Cleveland-Cliffs stock is soaring
As we had highlighted in How Vale’s Dam Burst Could Affect Iron Ore Prices, on January 25, a dam ruptured at one of Vale’s (VALE) mines in Brazil. At least 65 people are confirmed to be dead, and many more are missing. This was the second such incident in the span of around three years. In November 2015, a dam jointly owned by Vale and BHP Billiton (BHP) burst, killing 19 people.
Vale announces production cuts
Today, Vale announced that it would cut ~10% of its output (or 40 million tons), as it plans to decommission all dams built by the upstream method. Vale is the largest iron ore miner in the world, and a cut of 40 million tons, if not replaced, could result in a tightening supply of high-grade iron ore.
Iron ore prices rise
Today, benchmark seaborne iron ore prices climbed to their highest level in nearly the last two years. According to Bloomberg, Singapore benchmark futures jumped ~10% today before settling at a 4% gain. Analysts also reacted to this news and hiked their price forecasts for iron ore. Goldman Sachs (GS) increased its three-month iron ore price forecast from $70 to $80 per ton.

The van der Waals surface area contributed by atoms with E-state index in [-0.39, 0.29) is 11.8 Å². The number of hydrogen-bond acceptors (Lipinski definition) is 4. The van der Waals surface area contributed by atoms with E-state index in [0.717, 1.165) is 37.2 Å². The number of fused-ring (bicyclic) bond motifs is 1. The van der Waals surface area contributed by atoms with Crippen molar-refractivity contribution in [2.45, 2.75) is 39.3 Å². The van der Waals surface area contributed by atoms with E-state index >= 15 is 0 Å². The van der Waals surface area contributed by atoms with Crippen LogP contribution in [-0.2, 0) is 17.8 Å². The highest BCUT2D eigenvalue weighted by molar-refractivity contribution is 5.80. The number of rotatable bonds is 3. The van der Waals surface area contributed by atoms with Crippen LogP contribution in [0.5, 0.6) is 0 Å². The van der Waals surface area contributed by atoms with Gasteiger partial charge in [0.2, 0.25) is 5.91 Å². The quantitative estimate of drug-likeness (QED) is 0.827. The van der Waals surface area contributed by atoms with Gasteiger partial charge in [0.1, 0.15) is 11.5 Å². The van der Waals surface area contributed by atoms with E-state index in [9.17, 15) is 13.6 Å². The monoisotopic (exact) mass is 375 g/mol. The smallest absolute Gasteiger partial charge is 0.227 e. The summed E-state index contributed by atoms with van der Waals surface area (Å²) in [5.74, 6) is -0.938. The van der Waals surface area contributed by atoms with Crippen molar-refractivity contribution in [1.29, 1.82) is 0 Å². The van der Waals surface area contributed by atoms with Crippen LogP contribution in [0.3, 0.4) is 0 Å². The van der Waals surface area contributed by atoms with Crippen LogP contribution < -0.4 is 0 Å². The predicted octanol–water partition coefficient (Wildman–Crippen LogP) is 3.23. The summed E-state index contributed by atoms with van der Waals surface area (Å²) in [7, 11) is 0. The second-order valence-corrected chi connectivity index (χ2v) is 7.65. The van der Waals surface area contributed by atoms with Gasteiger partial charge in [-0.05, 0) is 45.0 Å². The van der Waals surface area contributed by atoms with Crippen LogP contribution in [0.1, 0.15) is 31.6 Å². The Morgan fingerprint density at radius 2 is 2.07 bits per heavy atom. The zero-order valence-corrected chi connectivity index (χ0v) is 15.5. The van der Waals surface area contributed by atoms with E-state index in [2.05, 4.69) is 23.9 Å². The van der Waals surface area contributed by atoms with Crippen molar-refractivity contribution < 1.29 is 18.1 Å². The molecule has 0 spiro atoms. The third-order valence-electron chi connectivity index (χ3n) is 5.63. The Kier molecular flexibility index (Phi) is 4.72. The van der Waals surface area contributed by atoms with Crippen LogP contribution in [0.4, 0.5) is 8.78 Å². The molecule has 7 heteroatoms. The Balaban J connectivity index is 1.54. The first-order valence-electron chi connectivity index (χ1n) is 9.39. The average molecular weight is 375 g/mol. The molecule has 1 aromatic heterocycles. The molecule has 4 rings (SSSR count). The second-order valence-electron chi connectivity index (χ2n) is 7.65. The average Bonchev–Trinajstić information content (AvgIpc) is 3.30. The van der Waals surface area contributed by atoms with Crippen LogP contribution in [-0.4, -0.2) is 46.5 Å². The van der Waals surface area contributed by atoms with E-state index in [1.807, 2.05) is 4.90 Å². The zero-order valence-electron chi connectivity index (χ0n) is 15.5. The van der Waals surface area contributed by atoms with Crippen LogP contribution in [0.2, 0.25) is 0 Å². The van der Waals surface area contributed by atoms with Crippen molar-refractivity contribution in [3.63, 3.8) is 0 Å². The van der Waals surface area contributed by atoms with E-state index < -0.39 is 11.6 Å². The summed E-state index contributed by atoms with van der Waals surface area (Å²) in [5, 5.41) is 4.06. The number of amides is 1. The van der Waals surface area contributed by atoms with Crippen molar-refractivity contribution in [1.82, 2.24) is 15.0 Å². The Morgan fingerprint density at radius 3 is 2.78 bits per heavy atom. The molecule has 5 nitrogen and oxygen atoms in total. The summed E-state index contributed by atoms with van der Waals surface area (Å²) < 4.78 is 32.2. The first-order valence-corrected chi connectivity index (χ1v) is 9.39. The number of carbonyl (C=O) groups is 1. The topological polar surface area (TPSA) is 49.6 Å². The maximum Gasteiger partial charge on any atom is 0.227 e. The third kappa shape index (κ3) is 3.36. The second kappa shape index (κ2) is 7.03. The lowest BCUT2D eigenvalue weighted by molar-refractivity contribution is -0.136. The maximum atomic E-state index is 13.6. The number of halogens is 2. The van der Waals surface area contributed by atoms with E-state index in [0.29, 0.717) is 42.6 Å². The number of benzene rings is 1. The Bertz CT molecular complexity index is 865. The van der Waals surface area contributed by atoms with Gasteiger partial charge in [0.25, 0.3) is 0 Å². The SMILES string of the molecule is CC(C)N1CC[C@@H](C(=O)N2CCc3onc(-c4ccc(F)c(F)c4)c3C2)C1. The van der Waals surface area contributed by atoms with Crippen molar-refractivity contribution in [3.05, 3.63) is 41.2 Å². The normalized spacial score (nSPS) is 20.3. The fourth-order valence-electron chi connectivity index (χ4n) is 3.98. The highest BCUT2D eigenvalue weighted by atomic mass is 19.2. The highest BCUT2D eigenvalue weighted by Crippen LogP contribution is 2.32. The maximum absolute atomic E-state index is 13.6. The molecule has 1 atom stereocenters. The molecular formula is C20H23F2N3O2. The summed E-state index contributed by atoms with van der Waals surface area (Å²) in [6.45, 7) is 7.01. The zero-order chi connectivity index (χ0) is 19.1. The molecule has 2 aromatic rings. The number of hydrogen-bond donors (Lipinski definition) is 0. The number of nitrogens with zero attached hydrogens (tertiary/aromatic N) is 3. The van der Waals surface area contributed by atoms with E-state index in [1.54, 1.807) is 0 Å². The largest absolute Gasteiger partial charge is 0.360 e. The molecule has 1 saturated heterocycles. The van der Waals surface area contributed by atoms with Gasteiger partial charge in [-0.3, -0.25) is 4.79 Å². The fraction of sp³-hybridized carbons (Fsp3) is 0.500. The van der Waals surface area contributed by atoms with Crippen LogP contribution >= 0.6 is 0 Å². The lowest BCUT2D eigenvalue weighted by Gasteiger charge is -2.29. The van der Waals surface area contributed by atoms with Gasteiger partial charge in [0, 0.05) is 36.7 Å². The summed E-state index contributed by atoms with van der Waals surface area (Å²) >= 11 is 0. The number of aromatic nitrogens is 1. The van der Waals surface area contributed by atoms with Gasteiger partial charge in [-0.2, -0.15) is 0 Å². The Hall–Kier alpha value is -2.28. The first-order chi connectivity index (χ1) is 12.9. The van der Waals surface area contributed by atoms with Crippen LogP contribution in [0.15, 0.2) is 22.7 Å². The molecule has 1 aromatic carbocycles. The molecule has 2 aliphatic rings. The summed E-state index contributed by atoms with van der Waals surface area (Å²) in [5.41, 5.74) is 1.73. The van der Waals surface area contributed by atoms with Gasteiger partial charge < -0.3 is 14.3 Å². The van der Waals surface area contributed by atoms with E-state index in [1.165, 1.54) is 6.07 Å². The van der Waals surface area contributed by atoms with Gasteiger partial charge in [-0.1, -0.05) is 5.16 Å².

Vale’s direct seaborne competitors, which include Rio Tinto (RIO) and BHP Billiton (BHP), also stand to benefit from higher iron ore prices. In Australian trading today, Rio’s price hit a 52-week high, while BHP rose 2.6%. While Cleveland-Cliffs exited the direct seaborne iron ore business in 2018, its stock price still takes cues from seaborne prices. Compared to CLF’s 15.5% gain, the S&P 500 Index (SPY) and the Dow Jones Industrial Average (DIA) were trading with gains of 0.53% and 1.12%, respectively, as of 11:00 AM EST.
Read Can Cleveland-Cliffs Stock Continue Outperforming Peers in 2019? for more on CLF’s fundamentals.